by Barbara Barron | Posted March 4th, 2020
This week, due to the Coronavirus outbreak, my inbox is full of conversation threads about whether schools are thinking about canceling their spring galas. Or if travel to conferences and other major events ought to be rescheduled. Even when and if School Heads will decide to close the school and arrange to deliver lessons remotely.
If this feels sudden, we may have been missing some of the signs along the way that would have helped us prepare a bit earlier. (What did we think “global economy” meant?) Regardless, moments like these cause us to stop and think about our “what ifs” and “contingency plans” like we haven’t really had to do before.
Prior to 1999, schools didn’t routinely conduct lockdowns and run shooter drills. Now, in 2020, we do.
So, while our schools’ leaders are wrestling with the critical questions of how to continue to educate our students and deliver the program, I am thinking, no surprise, of our donors. For most of us, these donors are also our current parents — so they’re in the thick of it with us.
For other schools, and certainly, in higher education, most of the key donors are alumni. They may be removed from the daily press of this moment back at their alma mater but are dealing with it nonetheless in their own lives, businesses, and communities. There’s a lot to think about beyond the virus circulating: the potential long-term impact on the economy, job security, everyone’s 401K…
So what is the role – if there is a role – for the advancement and development office in a moment like this?
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Some might question my question. If we look at our roles narrowly, meaning only the soliciting of gifts, well, sure. There’s little to no role. This is hardly a time to do a lot of asking right?
Or is it…? Supporting the school means, at the most basic level, securing its sustainable future. Making sure it exists and thrives for students today and tomorrow.
So I could make the argument that ongoing fundraising is still vital.
But for our discussion here, let’s take a view from 10,000 feet. If the role of advancement is the building and nurturing of relationships with people who care deeply about our mission; to be the connectors to families and individuals that kindle stronger, deeper loyalty, well, then the focus shifts. And the answer to my question changes.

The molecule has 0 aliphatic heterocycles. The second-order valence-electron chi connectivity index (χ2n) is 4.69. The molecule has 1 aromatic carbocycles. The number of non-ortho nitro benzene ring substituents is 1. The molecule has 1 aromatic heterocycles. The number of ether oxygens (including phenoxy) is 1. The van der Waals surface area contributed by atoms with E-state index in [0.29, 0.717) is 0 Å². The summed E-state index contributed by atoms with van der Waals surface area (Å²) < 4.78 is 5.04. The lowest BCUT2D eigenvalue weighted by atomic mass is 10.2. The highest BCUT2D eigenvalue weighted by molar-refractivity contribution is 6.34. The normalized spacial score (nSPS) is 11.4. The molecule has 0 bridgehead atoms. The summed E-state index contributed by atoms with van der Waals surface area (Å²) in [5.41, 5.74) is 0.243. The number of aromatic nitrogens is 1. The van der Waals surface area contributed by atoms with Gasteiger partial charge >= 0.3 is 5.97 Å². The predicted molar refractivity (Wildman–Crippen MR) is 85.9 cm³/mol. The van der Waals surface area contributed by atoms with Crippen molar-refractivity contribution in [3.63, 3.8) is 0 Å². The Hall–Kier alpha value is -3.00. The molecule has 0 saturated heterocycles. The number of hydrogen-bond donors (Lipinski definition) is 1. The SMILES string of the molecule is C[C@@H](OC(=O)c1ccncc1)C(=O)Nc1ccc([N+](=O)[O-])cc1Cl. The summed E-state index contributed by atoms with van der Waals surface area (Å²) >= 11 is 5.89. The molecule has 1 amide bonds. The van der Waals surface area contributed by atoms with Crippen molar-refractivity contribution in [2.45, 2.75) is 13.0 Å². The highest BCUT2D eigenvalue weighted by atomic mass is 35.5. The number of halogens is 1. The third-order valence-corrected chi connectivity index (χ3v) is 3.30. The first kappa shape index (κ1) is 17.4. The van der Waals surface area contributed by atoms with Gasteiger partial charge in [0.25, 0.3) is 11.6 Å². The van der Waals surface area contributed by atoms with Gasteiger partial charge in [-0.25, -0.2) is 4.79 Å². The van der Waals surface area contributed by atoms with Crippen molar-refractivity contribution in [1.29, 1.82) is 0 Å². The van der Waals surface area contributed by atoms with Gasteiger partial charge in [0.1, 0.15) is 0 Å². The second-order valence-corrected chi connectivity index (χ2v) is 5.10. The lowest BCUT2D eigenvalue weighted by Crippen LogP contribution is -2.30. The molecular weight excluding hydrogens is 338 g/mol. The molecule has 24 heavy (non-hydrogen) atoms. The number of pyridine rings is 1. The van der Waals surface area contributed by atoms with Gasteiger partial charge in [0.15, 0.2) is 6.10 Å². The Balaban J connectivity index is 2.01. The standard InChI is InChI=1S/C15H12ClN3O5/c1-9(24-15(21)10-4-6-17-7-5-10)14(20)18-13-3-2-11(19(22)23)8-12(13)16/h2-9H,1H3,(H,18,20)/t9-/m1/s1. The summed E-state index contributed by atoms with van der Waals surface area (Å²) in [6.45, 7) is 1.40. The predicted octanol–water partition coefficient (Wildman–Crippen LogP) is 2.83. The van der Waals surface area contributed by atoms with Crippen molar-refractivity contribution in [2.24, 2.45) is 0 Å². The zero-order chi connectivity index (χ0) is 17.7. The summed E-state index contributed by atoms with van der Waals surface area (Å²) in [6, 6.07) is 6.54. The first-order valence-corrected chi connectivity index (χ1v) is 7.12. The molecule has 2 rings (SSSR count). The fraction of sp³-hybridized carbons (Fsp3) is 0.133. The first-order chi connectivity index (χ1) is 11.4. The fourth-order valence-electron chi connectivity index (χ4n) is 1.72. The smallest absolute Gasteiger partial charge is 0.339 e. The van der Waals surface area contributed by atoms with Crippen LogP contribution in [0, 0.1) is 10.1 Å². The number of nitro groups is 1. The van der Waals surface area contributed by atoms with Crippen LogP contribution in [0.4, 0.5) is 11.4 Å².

It is often those of us in the front-line role of “fundraiser” who know our families well. Maybe best. If we are doing our jobs right, we are. We’ve taken the time to really get to know them as people, as families. We know what they care about at our schools and beyond. We are in touch regularly — and not just about the Annual Fund! We are having meaningful conversations about how our schools and their inspiring missions are integral to our families’ own values and lives. We know them. And they know it.
If this characterizes the nature of the relationships we share, then we are precisely the voice to be present when our schools are discussing communication messages and deciding on strategies that affect this important constituency. Our families.
However, if we’ve not taken the time to really get to know our supporters before an emergency hits, then we can’t truly be of service in moments like this one. It is virtually impossible to approach someone in a crisis if we only have a superficial relationship. There’s no real trust there. So we can’t engage with them or attempt to help them during a deeply personal moment. This is true of so many hard experiences: a serious illness, the death of a family member, a job loss, a natural disaster, the list goes on and on.